Perkins V: How can states expand work-based learning?

This new bi-monthly blog series will highlight key Perkins V questions and topics and link them to relevant Advance CTE reports, guides and policy profiles featuring research, promising practices and examples of state policies.

Work-based Learning and Perkins V

Work-based learning is an increasingly popular strategy for learners to reinforce and deepen their classroom learning, explore future career fields and demonstrate their skills in an authentic setting. In addition, the Strengthening Career and Technical Education for the 21st Century Act (Perkins V) features a formal definition of work-based learning and references it throughout the law, including in the state plan and local application sections. Perkins V also includes participation in work-based learning as one option for states as they select their accountability indicators. As states set their vision for Career Technical Education (CTE) and develop Perkins V plans that expand access to high-quality CTE programs of study, how can they increase access to work-based learning opportunities, chart a new course or scale efforts already underway? Check out the resources below to learn more.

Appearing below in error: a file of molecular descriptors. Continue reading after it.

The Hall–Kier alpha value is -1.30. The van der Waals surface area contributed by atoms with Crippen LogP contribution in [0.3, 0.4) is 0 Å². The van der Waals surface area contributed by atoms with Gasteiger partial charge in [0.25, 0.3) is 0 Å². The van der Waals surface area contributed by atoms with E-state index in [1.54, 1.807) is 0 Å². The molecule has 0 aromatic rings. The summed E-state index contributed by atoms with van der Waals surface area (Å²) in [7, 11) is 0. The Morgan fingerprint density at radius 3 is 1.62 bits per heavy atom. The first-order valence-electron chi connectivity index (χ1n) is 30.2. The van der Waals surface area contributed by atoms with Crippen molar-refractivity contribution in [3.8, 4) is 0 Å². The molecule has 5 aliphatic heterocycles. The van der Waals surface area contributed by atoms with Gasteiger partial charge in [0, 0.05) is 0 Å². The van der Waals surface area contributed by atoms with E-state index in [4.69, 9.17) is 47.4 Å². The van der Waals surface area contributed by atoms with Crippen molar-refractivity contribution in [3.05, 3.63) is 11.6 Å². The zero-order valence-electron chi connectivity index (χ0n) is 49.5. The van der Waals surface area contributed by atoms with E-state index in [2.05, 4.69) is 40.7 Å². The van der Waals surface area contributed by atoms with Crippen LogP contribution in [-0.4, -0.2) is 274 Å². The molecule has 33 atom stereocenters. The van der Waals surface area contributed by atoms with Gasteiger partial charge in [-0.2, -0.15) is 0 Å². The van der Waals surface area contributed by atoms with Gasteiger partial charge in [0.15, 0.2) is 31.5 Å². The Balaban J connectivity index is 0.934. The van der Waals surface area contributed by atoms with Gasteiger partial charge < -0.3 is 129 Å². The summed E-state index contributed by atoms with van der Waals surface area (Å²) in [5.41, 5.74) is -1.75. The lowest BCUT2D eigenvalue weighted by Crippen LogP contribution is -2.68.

GUIDE: Connecting the Classroom to Careers: A Comprehensive Guide to the State’s Role in Work-based Learning: This guide provides key considerations and guiding questions to walk states through the steps of building and scaling a high-quality work-based learning system, drawing on state examples to highlight innovative solutions to common challenges.

REPORT: Opportunities for Connecting Secondary Career and Technical Education Students and Apprenticeship Programs: This report profiles eight secondary apprenticeship programs to identify strategies to connect CTE with apprenticeship program and outlines key takeaways and recommendations for program design, program effectiveness, student-parent engagement and communications, financing, and equity and access. Watch a related webinar here.

GUIDE: CTE on the Frontier: Connecting Rural Learners with the World of Work: This brief on rural CTE access and quality, explores how states have identified ways to bring the physical experience of work-based learning and employer engagement directly to learners through simulated workplace experiences, innovative satellite campuses and mobile labs.


The next blog in this series will include accountability resources and in the meantime, please be sure to check out the Learning that Works Resource Center.

Kathryn Zekus, Senior Associate, Federal Policy & Austin Estes, Senior Policy Associate

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